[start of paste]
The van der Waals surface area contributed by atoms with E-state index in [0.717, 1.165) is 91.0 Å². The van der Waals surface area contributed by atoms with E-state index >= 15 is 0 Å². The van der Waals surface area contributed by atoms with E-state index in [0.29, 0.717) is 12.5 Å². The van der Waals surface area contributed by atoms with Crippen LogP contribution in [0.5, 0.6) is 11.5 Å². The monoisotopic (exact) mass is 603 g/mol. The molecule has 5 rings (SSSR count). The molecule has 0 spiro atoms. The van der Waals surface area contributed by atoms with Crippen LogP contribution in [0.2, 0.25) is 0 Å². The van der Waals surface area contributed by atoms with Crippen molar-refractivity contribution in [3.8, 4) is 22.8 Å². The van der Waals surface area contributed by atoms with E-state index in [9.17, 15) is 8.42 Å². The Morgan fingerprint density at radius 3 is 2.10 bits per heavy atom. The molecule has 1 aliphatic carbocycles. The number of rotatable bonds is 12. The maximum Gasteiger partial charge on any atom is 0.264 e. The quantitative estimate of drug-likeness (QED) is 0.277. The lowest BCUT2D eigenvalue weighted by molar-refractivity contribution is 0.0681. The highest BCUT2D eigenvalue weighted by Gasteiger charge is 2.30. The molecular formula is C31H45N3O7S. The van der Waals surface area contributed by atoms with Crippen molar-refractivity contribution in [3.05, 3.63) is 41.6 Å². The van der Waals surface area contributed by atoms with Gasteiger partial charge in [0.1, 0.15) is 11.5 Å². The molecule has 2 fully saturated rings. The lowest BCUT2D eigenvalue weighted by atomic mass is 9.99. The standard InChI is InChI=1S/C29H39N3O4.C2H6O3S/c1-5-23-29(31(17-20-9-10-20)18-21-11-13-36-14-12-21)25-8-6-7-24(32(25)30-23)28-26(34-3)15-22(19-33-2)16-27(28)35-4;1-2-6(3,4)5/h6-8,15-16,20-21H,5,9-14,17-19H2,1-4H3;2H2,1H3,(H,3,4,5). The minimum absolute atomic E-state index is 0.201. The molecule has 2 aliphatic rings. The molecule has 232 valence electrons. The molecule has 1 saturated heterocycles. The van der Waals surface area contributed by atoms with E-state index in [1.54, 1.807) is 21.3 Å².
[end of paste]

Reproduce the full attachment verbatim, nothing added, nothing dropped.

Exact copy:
The van der Waals surface area contributed by atoms with E-state index in [0.717, 1.165) is 91.0 Å². The van der Waals surface area contributed by atoms with E-state index >= 15 is 0 Å². The van der Waals surface area contributed by atoms with E-state index in [0.29, 0.717) is 12.5 Å². The van der Waals surface area contributed by atoms with Crippen LogP contribution in [0.5, 0.6) is 11.5 Å². The monoisotopic (exact) mass is 603 g/mol. The molecule has 5 rings (SSSR count). The molecule has 0 spiro atoms. The van der Waals surface area contributed by atoms with Crippen LogP contribution in [0.2, 0.25) is 0 Å². The van der Waals surface area contributed by atoms with Crippen molar-refractivity contribution in [3.8, 4) is 22.8 Å². The van der Waals surface area contributed by atoms with E-state index in [9.17, 15) is 8.42 Å². The Morgan fingerprint density at radius 3 is 2.10 bits per heavy atom. The molecule has 1 aliphatic carbocycles. The number of rotatable bonds is 12. The maximum Gasteiger partial charge on any atom is 0.264 e. The quantitative estimate of drug-likeness (QED) is 0.277. The lowest BCUT2D eigenvalue weighted by molar-refractivity contribution is 0.0681. The highest BCUT2D eigenvalue weighted by Gasteiger charge is 2.30. The molecular formula is C31H45N3O7S. The van der Waals surface area contributed by atoms with Crippen molar-refractivity contribution in [3.05, 3.63) is 41.6 Å². The van der Waals surface area contributed by atoms with Gasteiger partial charge in [0.1, 0.15) is 11.5 Å². The molecule has 2 fully saturated rings. The lowest BCUT2D eigenvalue weighted by atomic mass is 9.99. The standard InChI is InChI=1S/C29H39N3O4.C2H6O3S/c1-5-23-29(31(17-20-9-10-20)18-21-11-13-36-14-12-21)25-8-6-7-24(32(25)30-23)28-26(34-3)15-22(19-33-2)16-27(28)35-4;1-2-6(3,4)5/h6-8,15-16,20-21H,5,9-14,17-19H2,1-4H3;2H2,1H3,(H,3,4,5). The minimum absolute atomic E-state index is 0.201. The molecule has 2 aliphatic rings. The molecule has 232 valence electrons. The molecule has 1 saturated heterocycles. The van der Waals surface area contributed by atoms with E-state index in [1.54, 1.807) is 21.3 Å².